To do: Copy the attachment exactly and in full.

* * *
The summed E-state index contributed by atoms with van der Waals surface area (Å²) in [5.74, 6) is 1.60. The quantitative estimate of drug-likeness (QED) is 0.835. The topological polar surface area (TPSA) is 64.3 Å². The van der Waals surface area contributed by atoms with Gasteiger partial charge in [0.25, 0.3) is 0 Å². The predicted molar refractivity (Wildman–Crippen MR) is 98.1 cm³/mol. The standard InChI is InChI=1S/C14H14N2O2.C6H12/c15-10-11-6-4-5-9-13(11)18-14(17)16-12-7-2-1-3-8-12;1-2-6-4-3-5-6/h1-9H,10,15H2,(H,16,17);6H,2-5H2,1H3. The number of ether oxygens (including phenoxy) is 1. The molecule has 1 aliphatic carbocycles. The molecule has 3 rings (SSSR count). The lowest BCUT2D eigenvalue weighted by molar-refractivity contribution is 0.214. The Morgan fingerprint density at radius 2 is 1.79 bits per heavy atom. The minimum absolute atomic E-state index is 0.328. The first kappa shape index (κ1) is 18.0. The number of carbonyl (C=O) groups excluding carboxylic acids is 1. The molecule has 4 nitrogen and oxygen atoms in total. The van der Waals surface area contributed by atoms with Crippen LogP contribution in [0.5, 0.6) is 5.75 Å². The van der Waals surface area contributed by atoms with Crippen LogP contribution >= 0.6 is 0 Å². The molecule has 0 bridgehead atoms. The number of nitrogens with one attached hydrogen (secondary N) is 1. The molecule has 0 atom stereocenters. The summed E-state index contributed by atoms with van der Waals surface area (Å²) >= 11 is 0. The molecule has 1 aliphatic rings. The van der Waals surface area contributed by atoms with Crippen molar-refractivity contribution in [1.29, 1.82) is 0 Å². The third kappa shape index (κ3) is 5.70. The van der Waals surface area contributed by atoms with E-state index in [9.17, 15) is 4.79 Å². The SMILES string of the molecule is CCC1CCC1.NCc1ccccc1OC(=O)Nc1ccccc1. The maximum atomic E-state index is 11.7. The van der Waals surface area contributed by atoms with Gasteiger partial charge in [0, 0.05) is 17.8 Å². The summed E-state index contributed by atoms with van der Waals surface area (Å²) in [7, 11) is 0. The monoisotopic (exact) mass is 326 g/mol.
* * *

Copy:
The summed E-state index contributed by atoms with van der Waals surface area (Å²) in [5.74, 6) is 1.60. The quantitative estimate of drug-likeness (QED) is 0.835. The topological polar surface area (TPSA) is 64.3 Å². The van der Waals surface area contributed by atoms with Gasteiger partial charge in [0.25, 0.3) is 0 Å². The predicted molar refractivity (Wildman–Crippen MR) is 98.1 cm³/mol. The standard InChI is InChI=1S/C14H14N2O2.C6H12/c15-10-11-6-4-5-9-13(11)18-14(17)16-12-7-2-1-3-8-12;1-2-6-4-3-5-6/h1-9H,10,15H2,(H,16,17);6H,2-5H2,1H3. The number of ether oxygens (including phenoxy) is 1. The molecule has 1 aliphatic carbocycles. The molecule has 3 rings (SSSR count). The lowest BCUT2D eigenvalue weighted by molar-refractivity contribution is 0.214. The Morgan fingerprint density at radius 2 is 1.79 bits per heavy atom. The minimum absolute atomic E-state index is 0.328. The first kappa shape index (κ1) is 18.0. The number of carbonyl (C=O) groups excluding carboxylic acids is 1. The molecule has 4 nitrogen and oxygen atoms in total. The van der Waals surface area contributed by atoms with Crippen LogP contribution in [0.5, 0.6) is 5.75 Å². The van der Waals surface area contributed by atoms with Crippen LogP contribution >= 0.6 is 0 Å². The molecule has 0 bridgehead atoms. The number of nitrogens with one attached hydrogen (secondary N) is 1. The molecule has 0 atom stereocenters. The summed E-state index contributed by atoms with van der Waals surface area (Å²) >= 11 is 0. The molecule has 1 aliphatic rings. The van der Waals surface area contributed by atoms with Crippen molar-refractivity contribution in [1.29, 1.82) is 0 Å². The third kappa shape index (κ3) is 5.70. The van der Waals surface area contributed by atoms with E-state index in [9.17, 15) is 4.79 Å². The SMILES string of the molecule is CCC1CCC1.NCc1ccccc1OC(=O)Nc1ccccc1. The maximum atomic E-state index is 11.7. The van der Waals surface area contributed by atoms with Gasteiger partial charge in [0, 0.05) is 17.8 Å². The summed E-state index contributed by atoms with van der Waals surface area (Å²) in [7, 11) is 0. The monoisotopic (exact) mass is 326 g/mol.